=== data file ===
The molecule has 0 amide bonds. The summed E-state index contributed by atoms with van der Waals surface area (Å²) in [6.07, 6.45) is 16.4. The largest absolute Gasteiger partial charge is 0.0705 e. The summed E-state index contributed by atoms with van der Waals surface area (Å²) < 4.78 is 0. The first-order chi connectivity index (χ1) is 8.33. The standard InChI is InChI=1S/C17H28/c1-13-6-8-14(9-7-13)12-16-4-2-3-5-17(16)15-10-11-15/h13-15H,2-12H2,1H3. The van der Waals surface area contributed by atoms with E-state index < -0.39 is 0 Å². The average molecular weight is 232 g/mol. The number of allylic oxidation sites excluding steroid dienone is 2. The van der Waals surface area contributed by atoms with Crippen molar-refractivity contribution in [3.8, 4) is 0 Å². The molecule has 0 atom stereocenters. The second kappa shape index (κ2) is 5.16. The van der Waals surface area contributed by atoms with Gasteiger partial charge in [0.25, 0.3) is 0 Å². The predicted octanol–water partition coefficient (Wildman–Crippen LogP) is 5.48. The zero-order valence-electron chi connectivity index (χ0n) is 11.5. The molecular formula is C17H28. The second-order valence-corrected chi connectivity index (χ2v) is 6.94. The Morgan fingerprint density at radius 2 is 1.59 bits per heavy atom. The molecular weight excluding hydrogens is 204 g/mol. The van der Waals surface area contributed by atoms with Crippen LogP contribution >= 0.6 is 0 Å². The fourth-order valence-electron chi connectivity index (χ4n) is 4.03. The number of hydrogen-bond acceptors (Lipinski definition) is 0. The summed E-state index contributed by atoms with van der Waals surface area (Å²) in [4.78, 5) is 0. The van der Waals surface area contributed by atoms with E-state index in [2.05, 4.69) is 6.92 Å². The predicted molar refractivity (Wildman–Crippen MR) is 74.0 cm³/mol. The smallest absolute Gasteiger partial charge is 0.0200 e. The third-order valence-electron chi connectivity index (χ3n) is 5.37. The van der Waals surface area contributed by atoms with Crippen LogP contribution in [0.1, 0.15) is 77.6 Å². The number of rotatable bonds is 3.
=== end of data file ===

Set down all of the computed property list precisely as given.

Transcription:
The molecule has 0 amide bonds. The summed E-state index contributed by atoms with van der Waals surface area (Å²) in [6.07, 6.45) is 16.4. The largest absolute Gasteiger partial charge is 0.0705 e. The summed E-state index contributed by atoms with van der Waals surface area (Å²) < 4.78 is 0. The first-order chi connectivity index (χ1) is 8.33. The standard InChI is InChI=1S/C17H28/c1-13-6-8-14(9-7-13)12-16-4-2-3-5-17(16)15-10-11-15/h13-15H,2-12H2,1H3. The van der Waals surface area contributed by atoms with E-state index < -0.39 is 0 Å². The average molecular weight is 232 g/mol. The number of allylic oxidation sites excluding steroid dienone is 2. The van der Waals surface area contributed by atoms with Crippen molar-refractivity contribution in [3.8, 4) is 0 Å². The molecule has 0 atom stereocenters. The second kappa shape index (κ2) is 5.16. The van der Waals surface area contributed by atoms with Gasteiger partial charge in [0.25, 0.3) is 0 Å². The predicted octanol–water partition coefficient (Wildman–Crippen LogP) is 5.48. The zero-order valence-electron chi connectivity index (χ0n) is 11.5. The molecular formula is C17H28. The second-order valence-corrected chi connectivity index (χ2v) is 6.94. The Morgan fingerprint density at radius 2 is 1.59 bits per heavy atom. The molecular weight excluding hydrogens is 204 g/mol. The van der Waals surface area contributed by atoms with Crippen LogP contribution >= 0.6 is 0 Å². The fourth-order valence-electron chi connectivity index (χ4n) is 4.03. The number of hydrogen-bond acceptors (Lipinski definition) is 0. The summed E-state index contributed by atoms with van der Waals surface area (Å²) in [4.78, 5) is 0. The van der Waals surface area contributed by atoms with E-state index in [2.05, 4.69) is 6.92 Å². The predicted molar refractivity (Wildman–Crippen MR) is 74.0 cm³/mol. The smallest absolute Gasteiger partial charge is 0.0200 e. The third-order valence-electron chi connectivity index (χ3n) is 5.37. The van der Waals surface area contributed by atoms with Crippen LogP contribution in [0.1, 0.15) is 77.6 Å². The number of rotatable bonds is 3.